“Gerrymandering dates back to the founding [of America], and while some might find it distasteful, our prior decisions have made clear that a jurisdiction may engage in constitutional political gerrymandering, even if it so happens that the most loyal Democrats happen to be black Democrats and even if the state were conscious of that fact,” Alito wrote. “If around 90% of African-American voters cast their ballots for the Democratic candidate, as they have in recent elections, a plan that packs Democratic voters will look very much like a plan that packs African-Americans voters.”
The Supreme Court’s ruling, in which its majority drew a line against the illegal use of race instead of the legal excuse of partisan greed, shows how a more left-leaning Court might have behaved if Obama had succeeded in seating his final nominee, Merrick Garland. Instead it is an open question where the Court will go when it next visits gerrymandering.
Its next big redistricting case is from Wisconsin and will be heard in the term starting in October. That case doesn’t involve race; just a partisan power play. As Alito’s defense implies, the Court’s conservatives have no problem with that. The only possible big case involving racial discrimination would come from Texas, where a lower federal court in March said race was illegally used to draw political lines. Texas Republicans have yet to appeal that ruling in a case that has gone on for years.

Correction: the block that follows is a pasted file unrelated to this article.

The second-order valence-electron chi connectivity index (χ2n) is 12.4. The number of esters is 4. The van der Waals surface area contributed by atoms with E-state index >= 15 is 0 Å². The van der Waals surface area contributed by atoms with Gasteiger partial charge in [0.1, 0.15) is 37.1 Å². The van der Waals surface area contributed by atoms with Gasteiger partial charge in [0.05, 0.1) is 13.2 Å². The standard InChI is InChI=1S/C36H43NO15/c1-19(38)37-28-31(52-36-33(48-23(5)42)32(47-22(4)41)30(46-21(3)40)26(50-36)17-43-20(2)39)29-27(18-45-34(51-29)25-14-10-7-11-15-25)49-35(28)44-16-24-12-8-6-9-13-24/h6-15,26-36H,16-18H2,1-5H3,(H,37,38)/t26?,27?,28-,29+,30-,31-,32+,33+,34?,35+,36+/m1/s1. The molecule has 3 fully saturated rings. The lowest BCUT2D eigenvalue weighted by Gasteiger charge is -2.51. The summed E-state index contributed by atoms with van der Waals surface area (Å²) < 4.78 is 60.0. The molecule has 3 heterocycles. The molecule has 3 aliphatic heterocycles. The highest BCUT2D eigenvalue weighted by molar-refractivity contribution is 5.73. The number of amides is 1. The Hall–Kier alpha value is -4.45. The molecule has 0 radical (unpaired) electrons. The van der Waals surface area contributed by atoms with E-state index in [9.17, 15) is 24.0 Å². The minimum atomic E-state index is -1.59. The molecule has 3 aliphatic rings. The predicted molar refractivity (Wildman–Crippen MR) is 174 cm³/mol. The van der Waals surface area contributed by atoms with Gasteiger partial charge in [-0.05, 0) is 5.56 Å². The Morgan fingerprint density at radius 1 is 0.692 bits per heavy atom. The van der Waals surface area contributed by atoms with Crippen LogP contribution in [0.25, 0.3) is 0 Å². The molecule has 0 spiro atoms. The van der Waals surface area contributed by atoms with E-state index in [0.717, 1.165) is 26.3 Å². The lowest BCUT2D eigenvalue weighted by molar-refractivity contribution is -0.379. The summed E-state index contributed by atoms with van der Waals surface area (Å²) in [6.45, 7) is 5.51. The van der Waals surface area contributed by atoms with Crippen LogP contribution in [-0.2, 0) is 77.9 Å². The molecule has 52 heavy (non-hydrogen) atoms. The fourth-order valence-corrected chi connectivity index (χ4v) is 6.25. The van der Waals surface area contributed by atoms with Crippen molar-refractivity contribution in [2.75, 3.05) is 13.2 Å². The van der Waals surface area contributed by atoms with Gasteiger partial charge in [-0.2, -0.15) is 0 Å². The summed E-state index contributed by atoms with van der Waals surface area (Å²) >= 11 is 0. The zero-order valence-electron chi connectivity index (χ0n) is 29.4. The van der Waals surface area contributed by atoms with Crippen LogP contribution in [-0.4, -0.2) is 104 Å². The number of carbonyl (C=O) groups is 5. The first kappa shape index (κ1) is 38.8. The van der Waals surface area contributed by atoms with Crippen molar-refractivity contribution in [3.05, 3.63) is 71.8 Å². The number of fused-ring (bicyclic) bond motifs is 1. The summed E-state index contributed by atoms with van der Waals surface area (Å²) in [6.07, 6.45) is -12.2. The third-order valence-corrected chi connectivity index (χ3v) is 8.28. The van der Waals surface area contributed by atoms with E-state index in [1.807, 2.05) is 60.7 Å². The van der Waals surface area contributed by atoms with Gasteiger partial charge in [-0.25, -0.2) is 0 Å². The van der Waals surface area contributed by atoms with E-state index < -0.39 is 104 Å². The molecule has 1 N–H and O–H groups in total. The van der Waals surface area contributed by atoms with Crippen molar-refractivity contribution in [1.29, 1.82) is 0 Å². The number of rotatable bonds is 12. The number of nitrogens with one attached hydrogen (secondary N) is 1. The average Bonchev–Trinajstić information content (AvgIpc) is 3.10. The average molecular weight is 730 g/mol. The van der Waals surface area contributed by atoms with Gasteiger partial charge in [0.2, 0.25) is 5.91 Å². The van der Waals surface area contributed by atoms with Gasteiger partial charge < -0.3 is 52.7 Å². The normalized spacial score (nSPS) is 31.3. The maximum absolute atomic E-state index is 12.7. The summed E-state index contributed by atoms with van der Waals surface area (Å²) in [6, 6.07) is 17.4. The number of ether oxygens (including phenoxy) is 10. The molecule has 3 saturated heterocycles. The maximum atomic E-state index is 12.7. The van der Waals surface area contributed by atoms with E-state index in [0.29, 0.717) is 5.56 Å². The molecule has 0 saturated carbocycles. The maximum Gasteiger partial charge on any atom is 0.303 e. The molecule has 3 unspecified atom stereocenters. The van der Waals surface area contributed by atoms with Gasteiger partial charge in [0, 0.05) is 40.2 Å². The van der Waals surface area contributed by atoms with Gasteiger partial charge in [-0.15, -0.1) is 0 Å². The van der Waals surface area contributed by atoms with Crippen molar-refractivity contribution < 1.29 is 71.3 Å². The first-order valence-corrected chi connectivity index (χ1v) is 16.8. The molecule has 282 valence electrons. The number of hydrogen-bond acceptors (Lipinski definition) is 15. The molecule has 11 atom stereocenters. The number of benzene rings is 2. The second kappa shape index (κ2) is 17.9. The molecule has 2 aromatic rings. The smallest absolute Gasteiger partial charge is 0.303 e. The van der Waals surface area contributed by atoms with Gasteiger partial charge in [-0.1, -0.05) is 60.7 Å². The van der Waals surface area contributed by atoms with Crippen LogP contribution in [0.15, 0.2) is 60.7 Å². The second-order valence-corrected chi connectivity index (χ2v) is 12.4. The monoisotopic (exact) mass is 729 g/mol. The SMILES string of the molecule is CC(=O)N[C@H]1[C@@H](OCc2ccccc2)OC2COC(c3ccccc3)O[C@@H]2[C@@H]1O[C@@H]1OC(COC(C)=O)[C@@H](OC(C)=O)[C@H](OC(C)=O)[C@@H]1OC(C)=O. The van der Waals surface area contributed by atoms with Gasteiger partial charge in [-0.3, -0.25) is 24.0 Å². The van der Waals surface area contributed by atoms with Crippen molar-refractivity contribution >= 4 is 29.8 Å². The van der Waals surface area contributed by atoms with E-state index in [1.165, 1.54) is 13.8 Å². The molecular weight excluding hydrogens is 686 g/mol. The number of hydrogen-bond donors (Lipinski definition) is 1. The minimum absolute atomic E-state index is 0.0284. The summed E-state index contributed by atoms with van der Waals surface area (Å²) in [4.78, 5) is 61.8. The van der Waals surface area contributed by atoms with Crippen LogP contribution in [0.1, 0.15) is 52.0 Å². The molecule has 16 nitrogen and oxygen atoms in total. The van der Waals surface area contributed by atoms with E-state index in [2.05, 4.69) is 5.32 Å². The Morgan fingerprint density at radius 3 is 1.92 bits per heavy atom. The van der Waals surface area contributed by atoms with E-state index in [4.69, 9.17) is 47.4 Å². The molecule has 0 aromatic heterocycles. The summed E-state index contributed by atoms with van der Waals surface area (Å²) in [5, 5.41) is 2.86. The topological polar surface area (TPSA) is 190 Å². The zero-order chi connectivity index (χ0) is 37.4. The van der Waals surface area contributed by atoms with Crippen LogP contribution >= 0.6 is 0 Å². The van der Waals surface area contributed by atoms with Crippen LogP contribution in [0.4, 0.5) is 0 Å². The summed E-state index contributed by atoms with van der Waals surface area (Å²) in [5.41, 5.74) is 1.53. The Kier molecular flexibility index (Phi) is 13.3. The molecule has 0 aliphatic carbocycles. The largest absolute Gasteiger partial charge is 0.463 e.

In the meantime, the Court’s newest member, Neil Gorsuch, is expected to be a firm conservative vote on redistricting, whether the question is party or race. That means Monday’s ruling could be a temporary liberal blip on the screen while the big picture is heading toward the political right. But for now, more than a half-dozen years after Republicans in North Carolina brazenly grabbed more state and federal power, the prospect of that state emerging as politically purple is more tangible.